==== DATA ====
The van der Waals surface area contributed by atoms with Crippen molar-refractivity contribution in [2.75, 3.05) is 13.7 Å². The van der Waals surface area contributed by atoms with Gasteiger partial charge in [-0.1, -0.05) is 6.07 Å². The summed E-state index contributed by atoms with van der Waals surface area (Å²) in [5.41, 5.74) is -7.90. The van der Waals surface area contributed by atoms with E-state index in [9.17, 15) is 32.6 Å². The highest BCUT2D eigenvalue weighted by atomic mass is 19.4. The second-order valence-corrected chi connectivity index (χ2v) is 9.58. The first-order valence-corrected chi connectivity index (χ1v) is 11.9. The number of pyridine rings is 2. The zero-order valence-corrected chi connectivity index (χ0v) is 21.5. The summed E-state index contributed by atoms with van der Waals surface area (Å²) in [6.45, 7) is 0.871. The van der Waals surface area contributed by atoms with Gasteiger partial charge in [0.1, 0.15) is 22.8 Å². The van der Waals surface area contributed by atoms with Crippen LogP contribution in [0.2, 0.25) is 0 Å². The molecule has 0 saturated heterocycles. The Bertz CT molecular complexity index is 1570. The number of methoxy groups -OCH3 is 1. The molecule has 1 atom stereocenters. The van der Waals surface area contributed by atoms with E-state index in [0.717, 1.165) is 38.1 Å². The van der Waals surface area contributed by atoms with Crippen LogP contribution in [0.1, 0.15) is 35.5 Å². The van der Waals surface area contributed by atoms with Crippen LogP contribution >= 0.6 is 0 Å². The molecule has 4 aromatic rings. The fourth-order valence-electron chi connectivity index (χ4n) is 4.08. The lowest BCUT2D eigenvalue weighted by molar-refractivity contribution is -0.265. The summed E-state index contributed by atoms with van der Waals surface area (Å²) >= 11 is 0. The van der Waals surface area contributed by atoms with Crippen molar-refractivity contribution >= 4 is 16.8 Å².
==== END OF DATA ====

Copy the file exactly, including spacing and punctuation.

The van der Waals surface area contributed by atoms with Crippen molar-refractivity contribution in [2.75, 3.05) is 13.7 Å². The van der Waals surface area contributed by atoms with Gasteiger partial charge in [-0.1, -0.05) is 6.07 Å². The summed E-state index contributed by atoms with van der Waals surface area (Å²) in [5.41, 5.74) is -7.90. The van der Waals surface area contributed by atoms with E-state index in [9.17, 15) is 32.6 Å². The highest BCUT2D eigenvalue weighted by atomic mass is 19.4. The second-order valence-corrected chi connectivity index (χ2v) is 9.58. The first-order valence-corrected chi connectivity index (χ1v) is 11.9. The number of pyridine rings is 2. The zero-order valence-corrected chi connectivity index (χ0v) is 21.5. The summed E-state index contributed by atoms with van der Waals surface area (Å²) in [6.45, 7) is 0.871. The van der Waals surface area contributed by atoms with Gasteiger partial charge in [0.1, 0.15) is 22.8 Å². The van der Waals surface area contributed by atoms with Crippen LogP contribution in [0.2, 0.25) is 0 Å². The molecule has 0 saturated heterocycles. The Bertz CT molecular complexity index is 1570. The number of methoxy groups -OCH3 is 1. The molecule has 1 atom stereocenters. The van der Waals surface area contributed by atoms with E-state index in [0.717, 1.165) is 38.1 Å². The van der Waals surface area contributed by atoms with Crippen LogP contribution in [0.1, 0.15) is 35.5 Å². The van der Waals surface area contributed by atoms with Crippen LogP contribution >= 0.6 is 0 Å². The molecule has 4 aromatic rings. The fourth-order valence-electron chi connectivity index (χ4n) is 4.08. The lowest BCUT2D eigenvalue weighted by molar-refractivity contribution is -0.265. The summed E-state index contributed by atoms with van der Waals surface area (Å²) >= 11 is 0. The van der Waals surface area contributed by atoms with Crippen molar-refractivity contribution >= 4 is 16.8 Å².